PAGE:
IT Security Newsletters are great Training Tools
As a Boulder, Fort CoIlins, Loveland, or Northern Colorado Business owner you are most likely doing everything you can to educate your team about IT Security. If your organization uses, or is considering using, a newsletter as a part of your IT security training program, there are things you can do to more effectively engage readers and improve their retention of the material.
With a newsletter, you can’t be certain that your employees are reading the articles or, if they are, that they find the material interesting and useful enough to remember what they’ve read. Along with providing information specifically related to your workplace, including things readers can use at home, adding some IT-related horror stories, and sprinkling in some humor can significantly improve the effectiveness of your newsletter. Word will spread and readership should grow.
Give them Information they can use at Home (and also at Work)
Your employees are more likely to read and remember something in an article if it benefits them outside the workplace. Surveys have indicated that newsletter readers not only retained this type of information longer, but that they often shared it with their friends and families. When it comes to a dry subject like IT security principles, achieving that level of interest and information retention is a huge accomplishment.
An example could be an article focused on shopping securely online. Information about how to tell if a website is secured with encryption, why sensitive data should never be provided if it isn’t, and what risks are associated with clicking on suspicious links in emails could be included. As employees read and retain material provided in these types of articles, they develop good general security habits, thus the organization benefits as well.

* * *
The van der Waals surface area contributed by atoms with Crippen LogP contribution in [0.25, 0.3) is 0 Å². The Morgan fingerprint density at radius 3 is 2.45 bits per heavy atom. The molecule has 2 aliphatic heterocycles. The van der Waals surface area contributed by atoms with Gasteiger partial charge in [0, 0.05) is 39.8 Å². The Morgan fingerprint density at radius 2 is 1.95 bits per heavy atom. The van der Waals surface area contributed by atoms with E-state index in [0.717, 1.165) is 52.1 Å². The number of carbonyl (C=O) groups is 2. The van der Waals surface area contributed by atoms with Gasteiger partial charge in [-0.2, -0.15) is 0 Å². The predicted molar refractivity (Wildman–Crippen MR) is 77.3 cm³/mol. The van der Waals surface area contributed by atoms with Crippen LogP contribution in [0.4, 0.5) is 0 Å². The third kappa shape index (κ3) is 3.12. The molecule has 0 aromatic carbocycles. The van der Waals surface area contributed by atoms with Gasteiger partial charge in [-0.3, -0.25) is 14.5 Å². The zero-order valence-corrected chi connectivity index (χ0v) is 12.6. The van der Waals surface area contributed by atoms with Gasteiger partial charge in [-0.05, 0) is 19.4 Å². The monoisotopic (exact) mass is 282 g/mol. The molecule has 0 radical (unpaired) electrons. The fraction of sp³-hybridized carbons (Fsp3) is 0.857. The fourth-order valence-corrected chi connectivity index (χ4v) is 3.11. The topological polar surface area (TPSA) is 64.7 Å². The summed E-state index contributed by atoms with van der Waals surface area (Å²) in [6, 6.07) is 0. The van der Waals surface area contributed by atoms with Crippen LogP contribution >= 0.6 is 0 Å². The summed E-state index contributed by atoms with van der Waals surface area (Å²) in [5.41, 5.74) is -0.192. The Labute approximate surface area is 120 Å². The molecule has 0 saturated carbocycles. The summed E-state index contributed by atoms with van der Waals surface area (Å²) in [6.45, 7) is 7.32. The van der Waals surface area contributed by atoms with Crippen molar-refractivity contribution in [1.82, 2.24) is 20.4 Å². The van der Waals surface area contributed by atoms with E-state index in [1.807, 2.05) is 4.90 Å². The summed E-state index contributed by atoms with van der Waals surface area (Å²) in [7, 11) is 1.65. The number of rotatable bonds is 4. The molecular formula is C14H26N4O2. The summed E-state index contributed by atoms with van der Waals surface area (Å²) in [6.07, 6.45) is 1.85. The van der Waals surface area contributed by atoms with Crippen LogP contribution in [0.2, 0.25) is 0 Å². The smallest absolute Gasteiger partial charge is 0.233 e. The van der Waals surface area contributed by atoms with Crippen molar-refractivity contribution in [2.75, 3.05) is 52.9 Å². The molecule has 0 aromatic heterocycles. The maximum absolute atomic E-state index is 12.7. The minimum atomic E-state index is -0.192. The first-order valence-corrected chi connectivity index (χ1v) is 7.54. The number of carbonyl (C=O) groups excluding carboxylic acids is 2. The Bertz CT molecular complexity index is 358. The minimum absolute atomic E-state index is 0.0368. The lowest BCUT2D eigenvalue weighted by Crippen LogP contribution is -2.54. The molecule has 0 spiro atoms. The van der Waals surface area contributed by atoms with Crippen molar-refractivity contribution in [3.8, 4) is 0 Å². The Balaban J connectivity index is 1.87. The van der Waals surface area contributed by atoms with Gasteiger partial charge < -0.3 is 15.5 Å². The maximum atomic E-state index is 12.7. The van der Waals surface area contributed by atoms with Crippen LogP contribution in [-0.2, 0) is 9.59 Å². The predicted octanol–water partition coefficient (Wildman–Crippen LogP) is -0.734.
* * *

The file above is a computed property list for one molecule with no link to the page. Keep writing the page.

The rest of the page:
Occasionally Include Something Shocking
Unfortunately, there are horror stories out there about things like the 80-year-old widow who lost her retirement nest egg as a result of a phishing scam. Perhaps worse are the reports of children victimized by criminals because they shared too much information on social media. Readers remember these types of stories and the lessons learned from them, especially if they identify with the victims.
Some may balk at using this type of subject matter in a company newsletter but consider that including articles like these could prevent employees or their family members from being victimized. And again, the level of security awareness developed as a result of these articles will certainly extend to the workplace. Do not share too much information, avoid clicking on links or responding to suspicious emails, and be aware of the latest scams being perpetrated. These are but a few of the lessons to be learned from incidents like these.
Make them Laugh
Everyone loves to laugh. Adding to a newsletter some funny technology-related memes, photo-bomb images, and text messages gone awry does not require a great deal of space or effort, but it does spark interest and will have readers looking forward to the next issue. Survey results from newsletters that incorporated humor indicated that was what employees enjoyed the most. These bits of content need not just be funny. They can be educational as well. The Internet is full of stories, images, and memes that can be used in humorous ways to illustrate the need for good security practices.
Try spicing up the company IT newsletter using these suggestions. The inclusion of this type of content in addition to information specific to your organization should markedly increase the effectiveness of your newsletter as an IT security training delivery tool.
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